STEVE HOLLINGER takes the notion of imperfection to a place no less exquisite than does Slosburg-Ackerman, but his manner of marrying the natural and the machine-made is entirely different. Hollinger’s sculpture might best be described as an effort to reinvent the meaning of the phrase "motion pictures."

When I encountered Hollinger’s work for the first time in last year’s DeCordova Annual, his motion pictures represented miniature re-creations of natural phenomena: the skeleton of a solar-powered bat mimicking flight (Bat); a tiny, flat marionette of a human figure going through the motions of playing a musical instrument (Fiddler); a disembodied eye turning in a manufactured socket (Sentinel). In the mere space of a year, his art has grown in depth and complexity. The delight he’s always delivered goes undiminished in the new work, but his creations now enjoy a more visceral as well as a more emotional appeal. It’s as though, having passed his own tests as an inventor and an engineer, he were now free to apply those skills to more social concerns.

At first glance, Man with Flowers looks like the inside of a grandfather clock, with its large (about two feet across) burnished copper wheel that spins at the end of copper spokes radiating from a hub of similarly elegant cogs. But you quickly lose sight of the overall design, drawn in by the Chaplin-esque drama that magically takes place on a small square of glass suspended above the wheel’s uppermost reach. On the glass, we watch a hatted figure of a man approach someone we do not see with a bouquet of flowers hidden behind his back. He walks forward, genuflects, lowers his head, proffers the flowers, and then steps back to the first gesture of his courtship. Beyond the technical wizardry of the device (microchips, solar panels, every movement of the man cut stencil-like into the circumference of the wheel), the perpetual, one-sided courtship grows strangely poignant, a mechanized Orpheus forever seeking his Euryidice.

No less extraordinary is Cenotaph. You look inside its glass prism and watch a sword-wielding man (like Man with Flowers, he’s a mechanized silhouette) act out movements of stylized derring-do as the background behind him grows ominous and molten. In Supercollider, the figure of a man in one small screen runs eternally in the direction of the figure of a woman who’s running toward the man in a proximate but separate screen.

Almost all of Steve Hollinger’s kinetic sculptures are triggered into action by sunlight, a fitting reminder that the drama of his art is a reflection of the awkward drama of our lives.

"Jill Slosburg-Ackerman: Sculpture and Sculpted Drawings"

At Judy Ann Goldman Fine Art, 14 Newbury Street in Boston, through January 9.

"Steve Hollinger: Borrowed Time"

At Chase Gallery,129 Newbury Street in Boston, through December 31.

Charlie Chaplin meets the Sierra Club in the forlorn, whimsical, environmentally attuned photographs of Robert ParkeHarrison, whose two current shows — one at the DeCordova Museum and the other, in collaboration with his wife, Shana ParkeHarrison, at the Bernard Toale Gallery — pay tribute to an artist whose inventiveness and vision are bound up with a sense of political and spiritual mission. If ParkeHarrison weren’t an artist, he’d be a statesman or a priest.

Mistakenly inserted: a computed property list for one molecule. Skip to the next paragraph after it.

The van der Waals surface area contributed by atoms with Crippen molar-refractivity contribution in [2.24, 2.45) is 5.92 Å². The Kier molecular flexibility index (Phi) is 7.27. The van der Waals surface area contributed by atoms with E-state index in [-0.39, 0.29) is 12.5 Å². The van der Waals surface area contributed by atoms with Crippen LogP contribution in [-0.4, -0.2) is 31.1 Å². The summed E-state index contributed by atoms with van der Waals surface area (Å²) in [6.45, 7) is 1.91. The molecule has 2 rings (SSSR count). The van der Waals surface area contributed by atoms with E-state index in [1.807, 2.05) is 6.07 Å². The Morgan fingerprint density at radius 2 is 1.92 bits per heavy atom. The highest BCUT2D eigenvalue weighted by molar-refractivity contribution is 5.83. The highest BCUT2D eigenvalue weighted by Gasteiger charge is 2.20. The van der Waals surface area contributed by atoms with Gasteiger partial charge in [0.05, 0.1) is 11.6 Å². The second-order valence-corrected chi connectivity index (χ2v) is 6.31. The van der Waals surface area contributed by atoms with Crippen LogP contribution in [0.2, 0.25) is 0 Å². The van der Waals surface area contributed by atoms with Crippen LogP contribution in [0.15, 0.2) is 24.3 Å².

A quixotic quest — made all the more sad and comical by the frequent inclusion of scrappy, make-believe, 19th-century-looking mechanical equipment — runs through much of ParkeHarrison’s imagery. In a typical photograph, a solitary man in a wrinkled suit and white dress shirt — the artist himself — is righting some wrong done to nature. Take Cloud Cleaner, from one of the most powerful of ParkeHarrison’s series, "Earth Elegies (1999–2000)." Against a backdrop that straddles the atmosphere of a dream and the aftermath of a nuclear holocaust, the character in the foreground has dutifully arrived with his preposterous cleaning supplies: ladder, bucket, tree branch. He’s about to scrub the sooty, palpable cloud that hovers a few feet overhead.

Cloud Cleaner draws its strength in part from the multiple intersections at which it stands: pathetic and eager, ridiculous and purposeful, zealous and doomed, silly and serious. But there’s more than emotional complexity to ParkeHarrison’s work. One of his hallmarks is the ability to suggest the utter interiority of the mind (every picture could be a still from a nightmare) while offering a panoramic, desolate view that suggests the entirety of the earth. We’re at once inside and outside, in somebody’s head and outdoors. Both land and sky imply infinity in a ParkeHarrison photo; an uninterrupted horizon of tundra or desert or Ground Zero will extend in the background, transforming whatever the character is doing into the activities of the last man on the planet. And it’s in that evocation of the last man or the only man that these images resonate. They’re both private and public, reveries and actions. The places are real; they just don’t happen to exist.

The actions of ParkeHarrison’s character turn out to be the most salient feature of his works, more so than the technical wizardry required of their making or their compositional characteristics or their exquisite detail and tonal variation. In that sense, ParkeHarrison is like an old-fashioned storyteller. His images are sepia-toned film stills from earth’s moving picture, tragic comedies predicated on the nobility and the futility of one person’s efforts to rescue Mother Earth. Mending the Earth — the artist delights in imaginative fulfillments of literal titles — involves the application of a giant sewing needle (threaded with a string that could pull in a whale) to a tear in the earth’s surface. The land tailor looks as if he were stitching together two halves of a stretch of recently cooled lava. Gas appears to rise up from the fissure in the distance; not so much as a tumbleweed relieves the vista of its barrenness. What’s more, ParkeHarrison’s visible absorption as a character in Mending the Earth — his eyes concentrate on the rip in the ground; his hand delicately rests on the tear; his body crouches in a position that would allow him to penetrate the rocky land with his javelin-sized needle — makes him a recording artist of his own performances. Cindy Sherman’s seminal "Untitled Film Stills" explore the mutability of the self. Robert ParkeHarrison offers up an unchanging self in the service of combatting devastation to the globe.